The first interconnection of regional grids was established in October 1991 when the North Eastern and Eastern grids were interconnected. The Western Grid was interconnected with the aforementioned grids in March 2003. The Northern grid was also interconnected in August 2006, forming a Central Grid synchronously connected operating at one frequency. The sole remaining regional grid, the Southern Grid, was synchronously interconnected to the Central Grid on 31 December 2013 with the commissioning of the 765 kV Raichur-Solapur transmission line, thereby establishing the National Grid.
By the end of calendar year 2015, despite poor hydro electricity generation, India had become a power surplus nation with huge electric power generation capacity idling for want of power demand.The calendar year 2016 started with steep fall in the international price of energy commodities such as coal, diesel oil, naphtha, bunker fuel and LNG which are used in electricity generation in India.
Earlier many of the power stations which are using fuels other than coal were unable to operate due to high cost of LNG and petro products. This situation has changed due to glut in petroleum products globally. The prices are falling to such an extent that these fuels have become cheaper to give competition for pit head coal based power generators. Many of the stranded gas and liquid fuel based power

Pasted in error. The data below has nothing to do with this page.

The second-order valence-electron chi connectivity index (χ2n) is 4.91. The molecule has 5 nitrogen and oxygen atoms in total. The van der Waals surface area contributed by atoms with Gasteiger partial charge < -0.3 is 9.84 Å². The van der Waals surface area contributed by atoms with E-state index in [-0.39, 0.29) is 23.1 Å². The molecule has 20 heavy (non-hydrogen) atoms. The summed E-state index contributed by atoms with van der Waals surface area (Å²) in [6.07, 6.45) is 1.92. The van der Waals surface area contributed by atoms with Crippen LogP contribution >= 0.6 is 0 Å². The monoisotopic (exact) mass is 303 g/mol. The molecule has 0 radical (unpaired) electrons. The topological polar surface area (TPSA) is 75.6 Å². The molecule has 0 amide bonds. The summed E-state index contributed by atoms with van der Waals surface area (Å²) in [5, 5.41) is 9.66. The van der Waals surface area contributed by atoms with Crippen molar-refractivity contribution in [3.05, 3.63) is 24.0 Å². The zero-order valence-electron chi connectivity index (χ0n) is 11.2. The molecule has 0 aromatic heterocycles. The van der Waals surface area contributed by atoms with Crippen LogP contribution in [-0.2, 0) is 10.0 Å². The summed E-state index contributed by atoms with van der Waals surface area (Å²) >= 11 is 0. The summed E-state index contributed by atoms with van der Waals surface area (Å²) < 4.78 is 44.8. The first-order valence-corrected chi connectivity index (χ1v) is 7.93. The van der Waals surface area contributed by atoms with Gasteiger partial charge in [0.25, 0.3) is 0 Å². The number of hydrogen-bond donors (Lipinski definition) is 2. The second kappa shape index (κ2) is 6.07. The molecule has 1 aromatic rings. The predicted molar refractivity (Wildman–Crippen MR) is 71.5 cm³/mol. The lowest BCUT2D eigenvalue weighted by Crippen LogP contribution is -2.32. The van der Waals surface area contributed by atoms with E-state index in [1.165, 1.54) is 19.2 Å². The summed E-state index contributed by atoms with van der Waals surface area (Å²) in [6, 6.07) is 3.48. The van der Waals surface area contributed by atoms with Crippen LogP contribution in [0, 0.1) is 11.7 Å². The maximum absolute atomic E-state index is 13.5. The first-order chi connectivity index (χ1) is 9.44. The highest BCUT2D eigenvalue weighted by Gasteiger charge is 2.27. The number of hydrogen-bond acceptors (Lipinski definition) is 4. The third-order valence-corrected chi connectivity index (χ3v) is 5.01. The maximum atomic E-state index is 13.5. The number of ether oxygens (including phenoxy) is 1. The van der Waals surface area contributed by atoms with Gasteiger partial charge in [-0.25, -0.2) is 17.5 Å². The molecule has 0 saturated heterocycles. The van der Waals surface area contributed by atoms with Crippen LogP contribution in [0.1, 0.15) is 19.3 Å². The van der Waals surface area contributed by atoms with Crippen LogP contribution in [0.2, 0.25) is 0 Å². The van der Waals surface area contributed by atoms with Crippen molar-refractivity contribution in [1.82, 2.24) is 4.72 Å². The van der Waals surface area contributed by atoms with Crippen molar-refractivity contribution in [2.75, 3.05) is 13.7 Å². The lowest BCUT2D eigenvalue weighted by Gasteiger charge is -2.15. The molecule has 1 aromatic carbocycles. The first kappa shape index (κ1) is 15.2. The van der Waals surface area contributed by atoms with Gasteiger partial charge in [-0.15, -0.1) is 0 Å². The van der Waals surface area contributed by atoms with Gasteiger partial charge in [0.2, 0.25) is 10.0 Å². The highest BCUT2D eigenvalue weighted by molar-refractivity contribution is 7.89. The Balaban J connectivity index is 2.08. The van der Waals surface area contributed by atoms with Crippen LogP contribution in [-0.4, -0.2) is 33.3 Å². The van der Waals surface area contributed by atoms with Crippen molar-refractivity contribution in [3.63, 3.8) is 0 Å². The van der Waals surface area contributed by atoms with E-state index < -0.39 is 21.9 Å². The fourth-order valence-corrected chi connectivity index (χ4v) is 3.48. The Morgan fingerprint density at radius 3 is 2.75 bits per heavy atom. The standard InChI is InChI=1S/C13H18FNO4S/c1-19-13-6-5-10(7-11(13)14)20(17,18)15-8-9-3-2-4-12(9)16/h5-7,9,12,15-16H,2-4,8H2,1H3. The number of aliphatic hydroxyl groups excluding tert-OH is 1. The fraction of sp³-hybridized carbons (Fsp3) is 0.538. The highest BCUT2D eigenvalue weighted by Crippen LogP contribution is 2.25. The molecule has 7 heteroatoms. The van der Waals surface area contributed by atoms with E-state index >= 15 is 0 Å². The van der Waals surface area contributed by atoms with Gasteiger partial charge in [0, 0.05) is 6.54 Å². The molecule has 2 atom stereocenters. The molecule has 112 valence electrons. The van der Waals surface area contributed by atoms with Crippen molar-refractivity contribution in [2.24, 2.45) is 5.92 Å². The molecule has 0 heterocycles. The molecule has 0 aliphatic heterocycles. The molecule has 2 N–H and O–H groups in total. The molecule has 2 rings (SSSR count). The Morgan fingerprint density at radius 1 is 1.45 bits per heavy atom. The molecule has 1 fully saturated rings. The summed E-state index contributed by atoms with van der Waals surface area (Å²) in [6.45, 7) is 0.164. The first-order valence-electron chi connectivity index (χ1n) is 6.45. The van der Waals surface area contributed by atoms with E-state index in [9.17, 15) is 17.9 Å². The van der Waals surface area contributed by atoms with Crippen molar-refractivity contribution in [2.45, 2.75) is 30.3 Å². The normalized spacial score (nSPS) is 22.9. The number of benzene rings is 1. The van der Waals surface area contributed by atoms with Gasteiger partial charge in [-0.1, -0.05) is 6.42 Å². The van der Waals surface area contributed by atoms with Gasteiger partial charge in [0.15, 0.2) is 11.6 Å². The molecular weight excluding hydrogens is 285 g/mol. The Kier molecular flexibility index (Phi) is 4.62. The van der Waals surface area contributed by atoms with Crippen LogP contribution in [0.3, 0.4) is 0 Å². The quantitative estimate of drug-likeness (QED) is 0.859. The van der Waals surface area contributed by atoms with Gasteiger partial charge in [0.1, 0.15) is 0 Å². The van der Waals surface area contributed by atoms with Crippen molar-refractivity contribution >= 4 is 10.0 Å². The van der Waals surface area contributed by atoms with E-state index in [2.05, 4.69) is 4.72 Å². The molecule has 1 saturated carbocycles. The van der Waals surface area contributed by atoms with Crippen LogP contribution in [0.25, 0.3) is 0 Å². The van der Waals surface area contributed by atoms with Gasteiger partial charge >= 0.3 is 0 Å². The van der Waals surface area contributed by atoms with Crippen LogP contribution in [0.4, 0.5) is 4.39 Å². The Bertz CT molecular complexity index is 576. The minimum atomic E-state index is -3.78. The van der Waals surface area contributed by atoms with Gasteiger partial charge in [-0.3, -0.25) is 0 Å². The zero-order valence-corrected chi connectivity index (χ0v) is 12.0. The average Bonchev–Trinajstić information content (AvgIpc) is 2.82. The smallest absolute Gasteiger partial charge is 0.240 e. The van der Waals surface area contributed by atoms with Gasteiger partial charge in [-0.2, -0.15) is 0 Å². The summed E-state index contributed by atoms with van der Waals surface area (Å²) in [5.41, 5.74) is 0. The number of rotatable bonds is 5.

stations would be competing with indigenous coal based power stations in an electricity market where demand growth is not encouraging. All the segments of the electricity sector such as fuel suppliers, fuel transporters (railways, harbours, pipelines, etc.), electricity generators, electricity transmission companies and distribution companies would be facing severe competition to cut down the prices and improve their operating efficiency in a final consumer dictated market. Due to tepid growth in electricity consumption, coal stocks are continuously building up at power stations as well as coal mines